Since it was announced during The International 2017, Artifact has been the talk of not only Dota 2 fans, but also card-game players around the world.
Artifact, which is Valve’s first new game in over two years, will feature Dota 2 heroes, items, abilities, and characters. Valve president Gabe Newell reiterated in March, however, that Artifact is not a Dota 2 card game—it’s a card game that happens within the Dota 2 world.
Outside of a press event in March that showed off some of the plans for the game and its inevitable community, Valve has remained quite tight-lipped about Artifact. There’s still enough information to get a feeling for how the game will be, however.
Here’s everything we know so far about Artifact.
Valve has confirmed Artifact will be available for Linux, Mac, and Windows on Nov. 28, 2018. There was a placeholder release date for Dec. 27 when the Steam listing arrived in March, but that was quickly removed. A mobile release date is set for mid-year in 2019.
A private beta, which supposedly hosted a variety of pro card-game players and other industry professionals, took place in March.
Unlike Hearthstone, the most popular digital card game in the world, Artifact won’t be free-to-play. In March, Valve held an event where Newell said he didn’t want the game to be pay-to-win because he believes it would have a negative effect on the community.
Along with the release date, Valve has said the game will cost $19.99.
Cards shown in preliminary screengrabs indicated cards will be based on units, heroes, and abilities in Dota 2, with minions having attack and health values. The game is played across three lanes like Dota 2 and three towers seem to be barriers between the opponent and the Ancient. Once a player tears down the towers, they can attack the Ancient, which will end the game if destroyed.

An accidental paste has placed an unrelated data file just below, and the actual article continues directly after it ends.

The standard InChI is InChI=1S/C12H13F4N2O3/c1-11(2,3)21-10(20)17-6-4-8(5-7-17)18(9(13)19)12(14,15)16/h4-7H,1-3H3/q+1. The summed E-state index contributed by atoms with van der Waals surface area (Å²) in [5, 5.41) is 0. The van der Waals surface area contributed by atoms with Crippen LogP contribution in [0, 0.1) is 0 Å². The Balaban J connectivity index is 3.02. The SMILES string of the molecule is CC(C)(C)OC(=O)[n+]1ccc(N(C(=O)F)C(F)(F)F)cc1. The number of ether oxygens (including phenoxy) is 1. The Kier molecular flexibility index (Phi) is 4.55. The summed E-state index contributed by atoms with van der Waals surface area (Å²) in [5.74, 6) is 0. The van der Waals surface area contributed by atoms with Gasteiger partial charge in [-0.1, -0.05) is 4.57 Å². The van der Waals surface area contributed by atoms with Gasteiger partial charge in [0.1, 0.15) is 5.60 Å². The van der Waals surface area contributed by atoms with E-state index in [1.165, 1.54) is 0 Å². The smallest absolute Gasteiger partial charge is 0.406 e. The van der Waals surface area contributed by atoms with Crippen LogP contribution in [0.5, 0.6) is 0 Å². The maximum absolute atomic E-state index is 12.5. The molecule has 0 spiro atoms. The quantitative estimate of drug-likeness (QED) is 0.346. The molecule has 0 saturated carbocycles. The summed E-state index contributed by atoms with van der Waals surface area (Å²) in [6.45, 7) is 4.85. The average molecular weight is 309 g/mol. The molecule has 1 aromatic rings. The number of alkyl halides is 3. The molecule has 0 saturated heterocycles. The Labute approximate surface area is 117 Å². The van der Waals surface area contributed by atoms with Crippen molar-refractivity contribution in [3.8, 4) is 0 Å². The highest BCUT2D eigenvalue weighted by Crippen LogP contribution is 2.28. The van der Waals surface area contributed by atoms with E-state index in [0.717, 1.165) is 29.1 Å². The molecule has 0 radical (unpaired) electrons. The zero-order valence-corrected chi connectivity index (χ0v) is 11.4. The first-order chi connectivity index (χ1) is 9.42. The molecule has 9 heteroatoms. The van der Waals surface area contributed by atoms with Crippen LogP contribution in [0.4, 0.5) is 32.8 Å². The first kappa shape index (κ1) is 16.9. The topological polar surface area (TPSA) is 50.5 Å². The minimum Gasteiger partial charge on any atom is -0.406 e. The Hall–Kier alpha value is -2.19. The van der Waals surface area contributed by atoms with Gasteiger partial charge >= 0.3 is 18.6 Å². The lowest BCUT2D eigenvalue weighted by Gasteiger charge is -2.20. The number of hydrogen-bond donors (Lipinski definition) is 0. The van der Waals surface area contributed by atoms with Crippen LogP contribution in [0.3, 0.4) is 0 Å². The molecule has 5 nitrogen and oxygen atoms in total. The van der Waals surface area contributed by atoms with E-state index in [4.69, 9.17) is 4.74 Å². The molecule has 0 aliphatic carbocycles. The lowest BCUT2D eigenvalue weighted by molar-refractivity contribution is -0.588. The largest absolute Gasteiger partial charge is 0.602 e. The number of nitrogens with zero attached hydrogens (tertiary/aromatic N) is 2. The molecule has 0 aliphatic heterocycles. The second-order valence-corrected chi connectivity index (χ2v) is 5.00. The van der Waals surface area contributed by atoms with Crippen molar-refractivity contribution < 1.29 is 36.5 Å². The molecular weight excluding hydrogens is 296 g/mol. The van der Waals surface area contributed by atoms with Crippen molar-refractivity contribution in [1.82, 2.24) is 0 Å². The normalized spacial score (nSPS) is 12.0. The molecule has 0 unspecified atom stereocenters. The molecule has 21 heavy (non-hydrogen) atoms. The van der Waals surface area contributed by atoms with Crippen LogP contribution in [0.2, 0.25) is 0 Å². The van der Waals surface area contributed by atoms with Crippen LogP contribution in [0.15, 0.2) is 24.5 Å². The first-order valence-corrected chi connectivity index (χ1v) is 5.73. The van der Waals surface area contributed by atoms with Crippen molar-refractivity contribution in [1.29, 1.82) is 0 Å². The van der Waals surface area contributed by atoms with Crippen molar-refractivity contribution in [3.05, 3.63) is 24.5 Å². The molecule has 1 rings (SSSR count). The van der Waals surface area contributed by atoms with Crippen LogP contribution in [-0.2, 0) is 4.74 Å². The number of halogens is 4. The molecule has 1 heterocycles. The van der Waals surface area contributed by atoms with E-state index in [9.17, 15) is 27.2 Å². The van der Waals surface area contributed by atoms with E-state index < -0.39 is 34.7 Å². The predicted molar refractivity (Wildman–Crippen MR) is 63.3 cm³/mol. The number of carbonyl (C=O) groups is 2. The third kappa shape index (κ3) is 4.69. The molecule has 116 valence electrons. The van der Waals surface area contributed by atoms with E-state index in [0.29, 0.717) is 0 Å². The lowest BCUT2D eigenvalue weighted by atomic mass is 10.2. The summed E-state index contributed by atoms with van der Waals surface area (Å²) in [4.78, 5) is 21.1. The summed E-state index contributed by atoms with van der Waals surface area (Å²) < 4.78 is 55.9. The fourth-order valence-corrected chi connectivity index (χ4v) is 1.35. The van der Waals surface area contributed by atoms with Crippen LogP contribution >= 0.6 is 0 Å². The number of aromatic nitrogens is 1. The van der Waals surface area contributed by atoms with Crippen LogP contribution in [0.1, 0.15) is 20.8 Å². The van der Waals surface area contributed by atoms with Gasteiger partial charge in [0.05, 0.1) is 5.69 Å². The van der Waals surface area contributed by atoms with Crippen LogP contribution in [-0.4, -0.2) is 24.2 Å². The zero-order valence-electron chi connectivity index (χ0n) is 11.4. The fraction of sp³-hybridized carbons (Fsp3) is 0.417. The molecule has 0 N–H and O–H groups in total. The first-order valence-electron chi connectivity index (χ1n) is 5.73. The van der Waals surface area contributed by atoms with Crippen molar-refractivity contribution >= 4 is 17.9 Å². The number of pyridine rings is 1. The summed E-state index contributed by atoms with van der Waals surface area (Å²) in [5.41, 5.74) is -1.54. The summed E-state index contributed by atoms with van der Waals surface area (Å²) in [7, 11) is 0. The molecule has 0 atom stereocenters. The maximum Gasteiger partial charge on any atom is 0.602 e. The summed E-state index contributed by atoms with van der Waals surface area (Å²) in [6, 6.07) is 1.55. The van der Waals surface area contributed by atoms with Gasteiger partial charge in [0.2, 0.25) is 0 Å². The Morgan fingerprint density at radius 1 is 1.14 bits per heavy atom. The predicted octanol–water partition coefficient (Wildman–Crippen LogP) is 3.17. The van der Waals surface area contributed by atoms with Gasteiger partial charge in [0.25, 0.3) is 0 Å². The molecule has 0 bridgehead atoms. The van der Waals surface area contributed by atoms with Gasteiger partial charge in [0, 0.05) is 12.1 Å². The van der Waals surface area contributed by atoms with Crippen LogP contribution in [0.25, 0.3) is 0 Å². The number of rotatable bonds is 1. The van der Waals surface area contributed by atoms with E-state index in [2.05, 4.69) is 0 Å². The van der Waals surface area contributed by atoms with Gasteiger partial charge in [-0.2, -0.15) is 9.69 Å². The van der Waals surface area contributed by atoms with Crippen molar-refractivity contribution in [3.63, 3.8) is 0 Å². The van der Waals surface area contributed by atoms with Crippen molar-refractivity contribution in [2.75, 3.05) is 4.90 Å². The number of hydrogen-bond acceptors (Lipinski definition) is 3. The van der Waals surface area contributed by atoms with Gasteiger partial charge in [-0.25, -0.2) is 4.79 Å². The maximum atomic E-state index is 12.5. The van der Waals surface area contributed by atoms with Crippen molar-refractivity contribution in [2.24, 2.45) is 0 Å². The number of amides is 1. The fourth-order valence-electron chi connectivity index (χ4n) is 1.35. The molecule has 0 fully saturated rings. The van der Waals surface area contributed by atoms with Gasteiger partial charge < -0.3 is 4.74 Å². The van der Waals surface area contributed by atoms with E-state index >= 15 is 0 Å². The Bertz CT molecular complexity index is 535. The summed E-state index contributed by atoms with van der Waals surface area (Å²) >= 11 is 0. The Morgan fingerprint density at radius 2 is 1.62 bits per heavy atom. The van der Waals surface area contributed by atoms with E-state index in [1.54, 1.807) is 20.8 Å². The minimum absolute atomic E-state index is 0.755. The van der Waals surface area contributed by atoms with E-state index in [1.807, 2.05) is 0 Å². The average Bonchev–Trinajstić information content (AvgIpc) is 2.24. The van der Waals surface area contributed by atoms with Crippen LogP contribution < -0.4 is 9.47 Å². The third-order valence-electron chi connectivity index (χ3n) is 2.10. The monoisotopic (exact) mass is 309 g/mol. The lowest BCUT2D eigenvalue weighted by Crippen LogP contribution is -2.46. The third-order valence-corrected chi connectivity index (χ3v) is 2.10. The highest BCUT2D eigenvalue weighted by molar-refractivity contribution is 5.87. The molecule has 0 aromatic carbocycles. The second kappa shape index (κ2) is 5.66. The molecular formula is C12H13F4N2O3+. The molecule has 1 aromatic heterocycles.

There have been several confirmed Dota 2 heroes that will appear in the card game. Players can select any of the available 44 heroes. Each deck has 40 cards, with more than 280 cards available in the game. Cards and heroes have four colors that dictate what theme they may carry: Red, green, black, and blue.
Heroes have the ability to use equipment, and they can use either a weapon, armor, or accessory. The heroes can die if they take too much damage, but they aren’t gone forever—they can respawn after a round and be re-deployed into a lane of the player’s choosing.
Steam Marketplace integration
Artifact will feature full Steam Marketplace integration, meaning players can trade and buy individual copies of cards. This differentiates itself from other card games, such as Hearthstone or Magic the Gathering Arena, which both use in-game currency, crafting systems, and booster packs.
Trading and selling on the Steam Marketplace has proven to be very successful for other Valve games, most notably Counter-Strike: Global Offensive with its skins and crates, so it’s no wonder why Artifact would encourage consumer trading.
The game’s trading system made even more sense when it was revealed that Magic the Gathering creator Richard Garfield is working on Artifact with Valve. Garfield created Magic in 1993, and it has become one of the most popular trading card games in the world.
Similarly to how Valve approached Dota 2 with The International’s inaugural event in 2011, there will be a $1 million tournament held to kick off events for Artifact in 2019. Following the tournament, automated competitions will be held for all skill levels.
There will also be traditional professional tournaments as well, with Newell likening them to the ones seen in CS:GO, Dota 2, and Team Fortress 2.